Increasing evidence links dysregulation of lncRNAs to diverse human diseases, including HCC.15–18 In this study, we found that CCAT2 was upregulated in HCC tissues and cell lines, compared with adjacent normal tissues and normal liver cell line. High CCAT2 expression was significantly correlated with aggressive tumor characteristics (higher tumor stage and vessel invasion) and poor prognosis. Moreover, multivariate analyses showed that CCAT2 expression was an independent prognostic factor for HCC patients. These findings support the concept that the CCAT2 expression level could serve as a prognostic biomarker for HCC.
CCAT2 expression is exhibited in different manners in various types of tumors. Qiu et al11 reported that CCAT2 was a lung adenocarcinoma-specific lncRNA and not correlated with sex, smoking, TNM stage, tumor size or lymph node metastasis. However, Wang et al12 found that high CCAT2 expression was associated with higher incidence of lymph node metastasis and distance metastasis and predicted poor prognosis in gastric cancer. In addition, Redis et al10 revealed that CCAT2 overexpression decreases the sensitivity of breast cancer cells to 5-fluorouracil (5-FU). Interestingly, CCAT2 expression in breast cancer was inversely correlated with nodal status, having the highest expression in lymph node-negative disease. Therefore, CCAT2 may exert cancer-type-dependent effects. Further studies are definitely required to examine the role of CCAT2 in different human tumors.
Recent studies indicate that lncRNAs play an important role in tumor metastasis. Knockdown of lncRNA SPRY4-IT1 inhibited the migration and invasion of colorectal cancer cells and induced cell cycle arrest.19 The lncRNA FTX could inhibit HCC cell growth and metastasis both in vitro and in vivo.20 CCAT2 has also been shown to promote proliferation and invasion in breast,10 lung11 and cervical cancer cells.21 We then determined the effect of CCAT2 in HCC cells. We found that downregulated expression of CCAT2 inhibited cell migration and invasion, in line with the findings of Zhou et al.22 However, compared with the study performed by Zhou et al, our study has two strengths: first, our study revealed that the expression of CCAT2 in HCC tissue is an independent prognostic factor for HCC; second, we found that, besides regulating migration, CCAT2 was involved in the pathogenesis of HCC by regulating EMT.
There are various mechanisms of CCAT2 being involved in the pathogenesis of cancer. Previous data showed that upregulation of CCAT2 might promote the proliferation and metastasis of cancer cells through enhancing the WNT pathway.9,23 CCAT2 could physically interact with TCF7L2, by which the expressions of miR-17-5p, miR-20a and MYC are regulated in colon cancer.9 To date, the detailed molecular mechanism through which CCAT2 contributes to HCC progression is still unclear. Recent studies have revealed that some lncRNAs can regulate tumor cell metastasis by affecting the EMT process in HCC.20,24,25 Therefore, we further analyzed the relationship between CCAT2 and EMT in HCC. Hallmarks of EMT are the aberrant expression of E-cadherin, vimentin and the transcription factor, snail. We found that CCAT2 expression was positively correlated with vimentin and snail2 and negatively related to E-cadherin in HCC tissues, basically supporting our hypothesis that CCAT2 was involved in the pathogenesis of HCC via regulating EMT. Then, we examined the expression levels of snail2, E-cadherin and vimentin following inhibition of CCAT2 in HCC cells. We found that depletion of CCAT2 inhibited snail2 and vimentin expression and promoted E-cadherin expression, indicating that CCAT2 mediated promoting effects on HCC cell metastasis possibly by affecting the Snail2-induced EMT. EMT is implicated in the promotion of tumor cell invasion and metastasis. Therefore, as an important regulator of EMT, CCAT2 could be a suitable candidate for intervention in the treatment of cancer, serving as a drug target. Drugs that could regulate the expression of CCAT2 have clinical application prospects.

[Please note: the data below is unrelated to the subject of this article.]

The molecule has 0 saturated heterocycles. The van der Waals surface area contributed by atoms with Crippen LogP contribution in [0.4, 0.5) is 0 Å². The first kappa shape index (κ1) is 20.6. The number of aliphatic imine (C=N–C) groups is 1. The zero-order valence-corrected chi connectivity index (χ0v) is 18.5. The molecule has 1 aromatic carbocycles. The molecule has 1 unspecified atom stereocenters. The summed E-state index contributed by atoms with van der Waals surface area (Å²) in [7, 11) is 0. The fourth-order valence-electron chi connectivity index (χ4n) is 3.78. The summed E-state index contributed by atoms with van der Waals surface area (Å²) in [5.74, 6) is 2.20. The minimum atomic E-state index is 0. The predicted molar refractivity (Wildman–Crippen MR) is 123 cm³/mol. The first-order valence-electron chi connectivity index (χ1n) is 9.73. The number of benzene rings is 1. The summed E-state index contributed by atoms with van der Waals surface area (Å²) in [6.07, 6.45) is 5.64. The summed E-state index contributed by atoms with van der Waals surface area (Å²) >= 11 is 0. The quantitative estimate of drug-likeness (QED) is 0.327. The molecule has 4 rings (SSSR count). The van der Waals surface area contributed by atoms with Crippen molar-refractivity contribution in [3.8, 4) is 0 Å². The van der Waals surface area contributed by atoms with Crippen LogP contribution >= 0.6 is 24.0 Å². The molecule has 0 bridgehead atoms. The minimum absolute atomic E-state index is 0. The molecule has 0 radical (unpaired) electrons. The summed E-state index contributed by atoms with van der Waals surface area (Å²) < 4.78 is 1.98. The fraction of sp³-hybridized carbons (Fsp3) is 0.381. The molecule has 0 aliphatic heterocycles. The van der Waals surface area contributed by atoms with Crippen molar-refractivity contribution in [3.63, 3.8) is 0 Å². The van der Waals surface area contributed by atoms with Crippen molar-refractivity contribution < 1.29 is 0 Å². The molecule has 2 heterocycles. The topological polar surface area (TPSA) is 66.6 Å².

We found that CCAT2 was upregulated in HCC tissues and cells and served as a negative prognostic factor in HCC patients. More importantly, we primarily confirmed the regulatory mechanism of lncRNA CCAT2 in HCC that CCAT2 promoted tumor progression through increasing cancer cell migration and invasion ability in part by regulating Snail2-mediated EMT. Further insights into the functional and clinical implications of CCAT2 and its targets may propel the development of novel therapeutic strategies for HCC.
This project was supported by the Science Technology Program of Zhejiang Province on the Scientific Research Project (LY17H160069) and the Zhejiang Provincial Health Department Project (grant nos 2014KYA227 and 2017KY161).
Zheping Fang and Fabiao Zhang conceived and designed the study; Yongfu Xu and Binfeng Wang performed the majority of experiments and wrote the manuscript; Aidong Wang and Xuefeng Du contributed to the sample collection; Peng Hu and Yu Zhu performed the statistical analysis. All authors contributed toward date analysis, drafting and critically revising the paper and agree to be accountable for all aspects of the work.
The authors report no conflicts of interest in this work.